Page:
Barbarian Days—which Alta Journal’s California Book Club will discuss at its July 15 gathering (at 5:30 p.m. Pacific time)—chronicles William Finnegan’s incredible enthrallment with surfing, which began when he was a child in California and Hawaii, where his father worked as a TV producer. The memoir chronologically follows his adventurous adult years, as he surfs across the world in such places as Fiji and Australia. While surfing is at the heart of Barbarian Days, Finnegan does not take us straight into the environs of the water at the beginning of the book; in fact, he first places readers inside the landscape of his early education.
“I had never thought of myself as a sheltered child. Still, Kaimuki Intermediate School was a shock,” Finnegan writes. “We had just moved to Honolulu, I was in the eighth grade, and most of my new schoolmates were ‘drug addicts, glue sniffers, and hoods’—or so I wrote to a friend back in Los Angeles. That wasn’t true. What was true was that haoles (white people; I was one of them) were a tiny and unpopular minority at Kaimuki.”
In just five sentences, Finnegan conveys the social, political, and racial landscape in which he found himself during the late 1960s. Not only is the geographical context important (as this is the place where Finnegan encounters some of his most formative waves), but the geography informs our sense of time (and thus grounds us in history), which also reveals Finnegan’s acute alienation and what it meant for him to navigate such intricate social plots at a young age. In many ways, Finnegan gathering his bearings at a new school, in a new place, allows readers to enter the story as well.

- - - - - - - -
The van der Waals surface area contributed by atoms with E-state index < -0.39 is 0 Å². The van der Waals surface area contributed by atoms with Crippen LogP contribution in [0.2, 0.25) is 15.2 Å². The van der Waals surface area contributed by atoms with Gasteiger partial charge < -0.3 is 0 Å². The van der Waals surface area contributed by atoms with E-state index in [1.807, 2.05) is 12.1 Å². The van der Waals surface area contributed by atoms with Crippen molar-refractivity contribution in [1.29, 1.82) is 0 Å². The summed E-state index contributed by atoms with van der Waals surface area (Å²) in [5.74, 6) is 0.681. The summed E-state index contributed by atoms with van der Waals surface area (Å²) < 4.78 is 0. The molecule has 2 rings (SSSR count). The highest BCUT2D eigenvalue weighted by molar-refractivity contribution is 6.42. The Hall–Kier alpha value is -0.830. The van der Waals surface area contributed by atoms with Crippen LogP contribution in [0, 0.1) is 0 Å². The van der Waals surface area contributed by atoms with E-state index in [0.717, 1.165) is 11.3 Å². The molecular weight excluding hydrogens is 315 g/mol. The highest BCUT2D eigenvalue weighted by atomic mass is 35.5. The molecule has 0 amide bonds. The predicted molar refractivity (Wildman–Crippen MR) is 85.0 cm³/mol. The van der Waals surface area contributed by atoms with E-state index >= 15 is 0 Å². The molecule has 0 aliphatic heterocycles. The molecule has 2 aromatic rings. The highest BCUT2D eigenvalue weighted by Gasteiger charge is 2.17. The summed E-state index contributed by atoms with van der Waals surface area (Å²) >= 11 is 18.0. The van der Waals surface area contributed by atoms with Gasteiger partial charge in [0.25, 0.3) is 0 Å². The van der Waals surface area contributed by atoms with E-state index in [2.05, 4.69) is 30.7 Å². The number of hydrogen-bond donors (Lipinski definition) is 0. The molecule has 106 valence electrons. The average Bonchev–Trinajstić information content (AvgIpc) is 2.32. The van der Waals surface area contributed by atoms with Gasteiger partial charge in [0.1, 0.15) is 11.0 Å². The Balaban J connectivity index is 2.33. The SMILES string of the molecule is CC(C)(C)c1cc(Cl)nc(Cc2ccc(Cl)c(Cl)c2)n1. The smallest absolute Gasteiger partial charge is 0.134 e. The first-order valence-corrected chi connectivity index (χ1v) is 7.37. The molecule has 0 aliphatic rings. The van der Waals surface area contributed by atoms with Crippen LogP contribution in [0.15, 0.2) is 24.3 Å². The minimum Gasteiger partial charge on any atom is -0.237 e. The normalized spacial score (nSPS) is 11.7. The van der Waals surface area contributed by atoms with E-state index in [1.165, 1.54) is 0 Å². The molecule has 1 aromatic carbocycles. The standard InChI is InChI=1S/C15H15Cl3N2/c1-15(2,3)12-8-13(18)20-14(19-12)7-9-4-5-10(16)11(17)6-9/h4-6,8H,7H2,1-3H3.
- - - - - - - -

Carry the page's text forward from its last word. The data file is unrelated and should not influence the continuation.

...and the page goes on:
Finnegan’s choice to open Barbarian Days at the scene of his school reminds us that his relationship with surfing cannot be disentangled from the different ties he had to people. While the book’s emotional substance emerges from Finnegan’s attempt to trace his ever-present obsession with surfing, along with the impulses that drove him to seek out a life of writing, none of these exist in a vacuum or were purely self-generated: the people Finnegan surfed with, the people he admired, the rough terrains of his excursions—all this influenced Finnegan’s relationship with surfing as much as the actual vocation did. He found beautiful friendships, which catapulted him into the opaque enigma of the sea, where he learned some of his hardest lessons.
Surfing, then, comes paradoxically to garner many connotations while meaning only one thing—it is the journey that allows Finnegan to know the world and, thus, himself. To join Alta’s California Book Club conversation with Finnegan on July 15, click here. And tell me what you think of this reading in the Alta Clubhouse!•